The output of the show ip bgp command on SP2-2 shows how it knows about two paths to 150.5.0.0/16 - the iBGP path via 4.0.52.2 learned from SP4-1, and the eBGP path via 222.2.23.6 learned from SP3-2.  Note however that although both are marked as valid (indicated by *), the eBGP path is installed as the best path (indicated by >).  The result is virtually identical for SP2-1.

This might seem contrary to what you would expect - after all, the path via SP3-2 will traverse two ASs, while the path via SP4-1 will just pop across to the AS next door.

Synchronization Explained

However, if we look closely, we can see the whole reason for why we would want to use synchronization in AS24.

If SP2-2 needed to reach 150.5.0.0, its internal path would be via SP4-2.  However, SP4-2 does not run bgp, so has no knowledge of the path to 150.5.0.0.

SP4-2#show ip route 150.5.0.0
% Network not in table

So in this scenario, it is far better to leave synchronisation enabled, and have the path to 150.5.0.0 via AS3 than via SP4-2 which is a black hole as far as a route to 150.5.0.0 is concerned.

What happens if we disable synchronization?

If synchronization is disabled on AS24 SP2-1 and SP2-2 will allow the iBGP path to be installed into the routing table.  Here's the same output from SP2-2 after synchronization has been disabled on AS24.

SP2-2#show ip bgp
BGP table version is 3, local router ID is 222.2.10.2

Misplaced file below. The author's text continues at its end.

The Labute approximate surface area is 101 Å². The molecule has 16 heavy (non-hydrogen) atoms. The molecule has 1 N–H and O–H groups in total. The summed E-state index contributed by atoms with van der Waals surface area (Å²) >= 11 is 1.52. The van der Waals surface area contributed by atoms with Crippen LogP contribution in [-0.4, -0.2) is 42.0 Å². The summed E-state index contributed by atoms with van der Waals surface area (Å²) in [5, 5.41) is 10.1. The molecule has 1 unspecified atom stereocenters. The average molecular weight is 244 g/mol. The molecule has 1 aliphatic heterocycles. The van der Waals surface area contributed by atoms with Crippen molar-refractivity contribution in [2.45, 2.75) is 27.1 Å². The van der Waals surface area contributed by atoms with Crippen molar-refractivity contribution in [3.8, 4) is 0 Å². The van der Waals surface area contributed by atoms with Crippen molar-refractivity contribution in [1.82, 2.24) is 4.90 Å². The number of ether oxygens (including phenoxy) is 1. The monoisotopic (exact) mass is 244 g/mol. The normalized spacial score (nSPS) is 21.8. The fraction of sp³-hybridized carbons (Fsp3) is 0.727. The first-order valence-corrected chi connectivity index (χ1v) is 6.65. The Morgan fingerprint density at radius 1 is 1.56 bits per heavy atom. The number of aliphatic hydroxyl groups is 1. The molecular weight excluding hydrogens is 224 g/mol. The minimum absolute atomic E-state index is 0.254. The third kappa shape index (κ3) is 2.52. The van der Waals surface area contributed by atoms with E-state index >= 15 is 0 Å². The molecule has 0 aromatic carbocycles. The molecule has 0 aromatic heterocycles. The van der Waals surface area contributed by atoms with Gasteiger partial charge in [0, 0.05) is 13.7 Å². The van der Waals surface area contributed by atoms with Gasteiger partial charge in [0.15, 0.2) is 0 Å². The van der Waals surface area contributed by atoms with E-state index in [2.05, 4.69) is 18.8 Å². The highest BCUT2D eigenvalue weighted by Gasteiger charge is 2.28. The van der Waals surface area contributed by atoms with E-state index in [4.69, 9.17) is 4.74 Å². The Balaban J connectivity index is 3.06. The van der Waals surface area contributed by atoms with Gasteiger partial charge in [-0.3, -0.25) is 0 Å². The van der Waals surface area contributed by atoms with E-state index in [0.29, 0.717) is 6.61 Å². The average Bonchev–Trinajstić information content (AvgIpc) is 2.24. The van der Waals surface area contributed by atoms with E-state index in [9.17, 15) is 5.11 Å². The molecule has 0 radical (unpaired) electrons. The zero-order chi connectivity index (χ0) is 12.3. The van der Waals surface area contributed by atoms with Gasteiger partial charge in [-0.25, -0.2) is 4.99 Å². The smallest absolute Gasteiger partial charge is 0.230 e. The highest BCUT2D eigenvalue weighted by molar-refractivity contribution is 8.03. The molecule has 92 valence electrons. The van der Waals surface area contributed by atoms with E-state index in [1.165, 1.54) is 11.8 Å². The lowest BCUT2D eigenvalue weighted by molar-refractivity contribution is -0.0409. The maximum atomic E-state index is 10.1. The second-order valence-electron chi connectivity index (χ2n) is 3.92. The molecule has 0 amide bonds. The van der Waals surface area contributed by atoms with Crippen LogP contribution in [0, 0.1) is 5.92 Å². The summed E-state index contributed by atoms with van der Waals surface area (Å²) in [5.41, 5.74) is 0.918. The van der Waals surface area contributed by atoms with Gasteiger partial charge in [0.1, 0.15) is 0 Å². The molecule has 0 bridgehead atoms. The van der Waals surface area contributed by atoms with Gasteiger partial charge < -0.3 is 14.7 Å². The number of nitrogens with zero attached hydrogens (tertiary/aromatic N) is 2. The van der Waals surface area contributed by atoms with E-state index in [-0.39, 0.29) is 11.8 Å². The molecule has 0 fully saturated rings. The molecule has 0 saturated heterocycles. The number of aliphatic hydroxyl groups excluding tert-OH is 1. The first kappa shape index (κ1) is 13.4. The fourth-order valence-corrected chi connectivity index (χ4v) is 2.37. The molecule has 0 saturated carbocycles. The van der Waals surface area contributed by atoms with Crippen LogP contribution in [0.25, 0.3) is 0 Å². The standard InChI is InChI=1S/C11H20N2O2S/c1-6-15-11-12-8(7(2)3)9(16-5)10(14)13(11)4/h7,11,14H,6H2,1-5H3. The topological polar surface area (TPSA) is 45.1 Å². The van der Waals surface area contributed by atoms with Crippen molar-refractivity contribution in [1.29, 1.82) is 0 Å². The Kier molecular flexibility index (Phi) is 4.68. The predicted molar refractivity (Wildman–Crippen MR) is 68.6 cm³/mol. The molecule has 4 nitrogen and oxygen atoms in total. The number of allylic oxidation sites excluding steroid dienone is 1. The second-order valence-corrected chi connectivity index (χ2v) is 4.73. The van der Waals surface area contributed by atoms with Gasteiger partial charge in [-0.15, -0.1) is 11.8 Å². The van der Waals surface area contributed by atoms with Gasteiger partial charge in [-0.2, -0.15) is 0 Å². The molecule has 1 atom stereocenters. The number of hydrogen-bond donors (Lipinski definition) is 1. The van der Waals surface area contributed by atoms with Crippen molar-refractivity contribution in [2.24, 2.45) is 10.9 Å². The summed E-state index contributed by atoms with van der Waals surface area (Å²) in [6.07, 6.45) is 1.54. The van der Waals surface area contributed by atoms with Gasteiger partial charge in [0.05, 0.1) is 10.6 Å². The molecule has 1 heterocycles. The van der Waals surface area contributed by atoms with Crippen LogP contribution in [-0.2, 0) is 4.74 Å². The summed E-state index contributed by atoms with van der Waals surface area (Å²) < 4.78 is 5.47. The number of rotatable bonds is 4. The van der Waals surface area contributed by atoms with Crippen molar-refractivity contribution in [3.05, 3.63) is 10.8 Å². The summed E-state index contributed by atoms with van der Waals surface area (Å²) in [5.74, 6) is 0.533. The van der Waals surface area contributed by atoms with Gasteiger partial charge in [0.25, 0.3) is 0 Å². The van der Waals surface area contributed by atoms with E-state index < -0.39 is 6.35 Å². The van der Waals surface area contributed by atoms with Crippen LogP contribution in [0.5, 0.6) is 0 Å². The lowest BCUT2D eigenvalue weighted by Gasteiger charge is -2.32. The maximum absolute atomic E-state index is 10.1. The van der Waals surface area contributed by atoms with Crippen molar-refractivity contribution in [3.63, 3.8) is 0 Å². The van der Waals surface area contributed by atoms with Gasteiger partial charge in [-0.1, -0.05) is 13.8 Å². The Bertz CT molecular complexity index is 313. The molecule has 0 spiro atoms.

Status codes: s suppressed, d damped, h history, * valid, > best, i - internal,
r RIB-failure, S Stale
Origin codes: i - IGP, e - EGP, ? - incomplete

Network Next Hop Metric LocPrf Weight Path
* 150.5.0.0 222.2.23.6 0 3 5 i
*>i 4.0.45.2 1 100 0 5 i
SP2-2#show ip route bgp
B 150.5.0.0/16 [200/1] via 4.0.45.2, 00:15:27

First, the good news

Now that routers SP2-1 and SP3-1 have the route to 150.5.0.0/16 in their routing tables, they will now advertise the route to their neighbouring ASs - AS1 and AS100.

SP1-2#show ip bgp        
BGP table version is 3, local router ID is 1.0.10.2
Status codes: s suppressed, d damped, h history, * valid, > best, i - internal,
              r RIB-failure, S Stale
Origin codes: i - IGP, e - EGP, ? - incomplete

   Network          Next Hop            Metric LocPrf Weight Path
*>i150.5.0.0        1.0.13.2                 0    100      0 3 5 i
*                   1.2.2.2                                0 100 24 5 i
SP1-2#show ip route bgp
B    150.5.0.0/16 [200/0] via 1.0.13.2, 00:07:43

Problem solved.  Or is it?

Now the bad news